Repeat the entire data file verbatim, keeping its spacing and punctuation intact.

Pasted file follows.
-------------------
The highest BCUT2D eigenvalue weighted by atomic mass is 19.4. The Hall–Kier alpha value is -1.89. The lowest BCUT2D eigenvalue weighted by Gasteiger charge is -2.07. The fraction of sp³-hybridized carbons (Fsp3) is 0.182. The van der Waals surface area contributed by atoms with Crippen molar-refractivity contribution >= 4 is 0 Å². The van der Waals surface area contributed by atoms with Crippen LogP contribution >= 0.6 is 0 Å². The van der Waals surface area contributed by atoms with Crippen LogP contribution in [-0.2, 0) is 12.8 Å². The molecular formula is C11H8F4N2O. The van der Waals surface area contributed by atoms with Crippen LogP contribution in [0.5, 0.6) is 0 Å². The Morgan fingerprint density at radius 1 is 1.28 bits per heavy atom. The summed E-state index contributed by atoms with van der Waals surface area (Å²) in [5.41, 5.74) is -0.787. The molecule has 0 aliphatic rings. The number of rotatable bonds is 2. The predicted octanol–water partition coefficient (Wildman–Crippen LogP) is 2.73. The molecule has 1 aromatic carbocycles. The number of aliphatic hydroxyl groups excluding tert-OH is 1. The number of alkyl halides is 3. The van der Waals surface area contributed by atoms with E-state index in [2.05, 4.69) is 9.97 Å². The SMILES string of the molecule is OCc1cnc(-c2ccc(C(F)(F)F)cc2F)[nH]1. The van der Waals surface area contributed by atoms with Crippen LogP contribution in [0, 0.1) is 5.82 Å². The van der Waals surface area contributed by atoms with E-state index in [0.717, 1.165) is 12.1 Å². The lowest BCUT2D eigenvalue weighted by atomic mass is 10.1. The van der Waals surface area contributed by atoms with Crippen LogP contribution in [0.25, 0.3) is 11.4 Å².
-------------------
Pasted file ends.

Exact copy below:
The highest BCUT2D eigenvalue weighted by atomic mass is 19.4. The Hall–Kier alpha value is -1.89. The lowest BCUT2D eigenvalue weighted by Gasteiger charge is -2.07. The fraction of sp³-hybridized carbons (Fsp3) is 0.182. The van der Waals surface area contributed by atoms with Crippen molar-refractivity contribution >= 4 is 0 Å². The van der Waals surface area contributed by atoms with Crippen LogP contribution >= 0.6 is 0 Å². The van der Waals surface area contributed by atoms with Crippen LogP contribution in [-0.2, 0) is 12.8 Å². The molecular formula is C11H8F4N2O. The van der Waals surface area contributed by atoms with Crippen LogP contribution in [0.5, 0.6) is 0 Å². The Morgan fingerprint density at radius 1 is 1.28 bits per heavy atom. The summed E-state index contributed by atoms with van der Waals surface area (Å²) in [5.41, 5.74) is -0.787. The molecule has 0 aliphatic rings. The number of rotatable bonds is 2. The predicted octanol–water partition coefficient (Wildman–Crippen LogP) is 2.73. The molecule has 1 aromatic carbocycles. The number of aliphatic hydroxyl groups excluding tert-OH is 1. The number of alkyl halides is 3. The van der Waals surface area contributed by atoms with E-state index in [2.05, 4.69) is 9.97 Å². The SMILES string of the molecule is OCc1cnc(-c2ccc(C(F)(F)F)cc2F)[nH]1. The van der Waals surface area contributed by atoms with Crippen LogP contribution in [0, 0.1) is 5.82 Å². The van der Waals surface area contributed by atoms with E-state index in [0.717, 1.165) is 12.1 Å². The lowest BCUT2D eigenvalue weighted by atomic mass is 10.1. The van der Waals surface area contributed by atoms with Crippen LogP contribution in [0.25, 0.3) is 11.4 Å².